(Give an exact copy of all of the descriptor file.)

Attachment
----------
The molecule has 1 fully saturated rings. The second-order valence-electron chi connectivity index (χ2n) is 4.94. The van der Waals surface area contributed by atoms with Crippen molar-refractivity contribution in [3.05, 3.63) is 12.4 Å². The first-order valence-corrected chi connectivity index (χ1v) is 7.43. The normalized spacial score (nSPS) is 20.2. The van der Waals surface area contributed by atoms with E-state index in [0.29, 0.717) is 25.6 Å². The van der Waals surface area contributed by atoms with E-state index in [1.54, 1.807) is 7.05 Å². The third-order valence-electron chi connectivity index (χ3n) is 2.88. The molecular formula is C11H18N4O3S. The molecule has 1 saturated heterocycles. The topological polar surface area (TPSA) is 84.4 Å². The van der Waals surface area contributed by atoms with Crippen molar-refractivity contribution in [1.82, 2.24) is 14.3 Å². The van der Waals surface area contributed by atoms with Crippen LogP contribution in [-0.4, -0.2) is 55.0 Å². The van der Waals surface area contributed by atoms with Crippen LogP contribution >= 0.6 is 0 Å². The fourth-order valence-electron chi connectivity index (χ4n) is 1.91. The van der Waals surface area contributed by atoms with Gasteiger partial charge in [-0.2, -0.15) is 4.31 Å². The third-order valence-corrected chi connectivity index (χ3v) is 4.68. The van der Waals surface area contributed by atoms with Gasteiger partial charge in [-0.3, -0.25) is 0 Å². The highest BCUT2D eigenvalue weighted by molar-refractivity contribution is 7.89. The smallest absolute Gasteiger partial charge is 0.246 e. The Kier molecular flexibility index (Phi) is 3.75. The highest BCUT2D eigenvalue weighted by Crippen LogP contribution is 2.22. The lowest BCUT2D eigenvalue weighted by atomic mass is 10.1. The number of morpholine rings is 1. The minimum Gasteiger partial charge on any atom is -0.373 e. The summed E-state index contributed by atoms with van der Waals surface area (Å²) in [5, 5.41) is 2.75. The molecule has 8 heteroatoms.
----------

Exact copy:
The molecule has 1 fully saturated rings. The second-order valence-electron chi connectivity index (χ2n) is 4.94. The van der Waals surface area contributed by atoms with Crippen molar-refractivity contribution in [3.05, 3.63) is 12.4 Å². The first-order valence-corrected chi connectivity index (χ1v) is 7.43. The normalized spacial score (nSPS) is 20.2. The van der Waals surface area contributed by atoms with E-state index in [0.29, 0.717) is 25.6 Å². The van der Waals surface area contributed by atoms with E-state index in [1.54, 1.807) is 7.05 Å². The third-order valence-electron chi connectivity index (χ3n) is 2.88. The molecular formula is C11H18N4O3S. The molecule has 1 saturated heterocycles. The topological polar surface area (TPSA) is 84.4 Å². The van der Waals surface area contributed by atoms with Crippen molar-refractivity contribution in [1.82, 2.24) is 14.3 Å². The van der Waals surface area contributed by atoms with Crippen LogP contribution in [-0.4, -0.2) is 55.0 Å². The van der Waals surface area contributed by atoms with Crippen LogP contribution >= 0.6 is 0 Å². The fourth-order valence-electron chi connectivity index (χ4n) is 1.91. The van der Waals surface area contributed by atoms with Gasteiger partial charge in [-0.2, -0.15) is 4.31 Å². The third-order valence-corrected chi connectivity index (χ3v) is 4.68. The van der Waals surface area contributed by atoms with Gasteiger partial charge in [-0.3, -0.25) is 0 Å². The highest BCUT2D eigenvalue weighted by molar-refractivity contribution is 7.89. The smallest absolute Gasteiger partial charge is 0.246 e. The Kier molecular flexibility index (Phi) is 3.75. The highest BCUT2D eigenvalue weighted by Crippen LogP contribution is 2.22. The lowest BCUT2D eigenvalue weighted by atomic mass is 10.1. The number of morpholine rings is 1. The minimum Gasteiger partial charge on any atom is -0.373 e. The summed E-state index contributed by atoms with van der Waals surface area (Å²) in [5, 5.41) is 2.75. The molecule has 8 heteroatoms.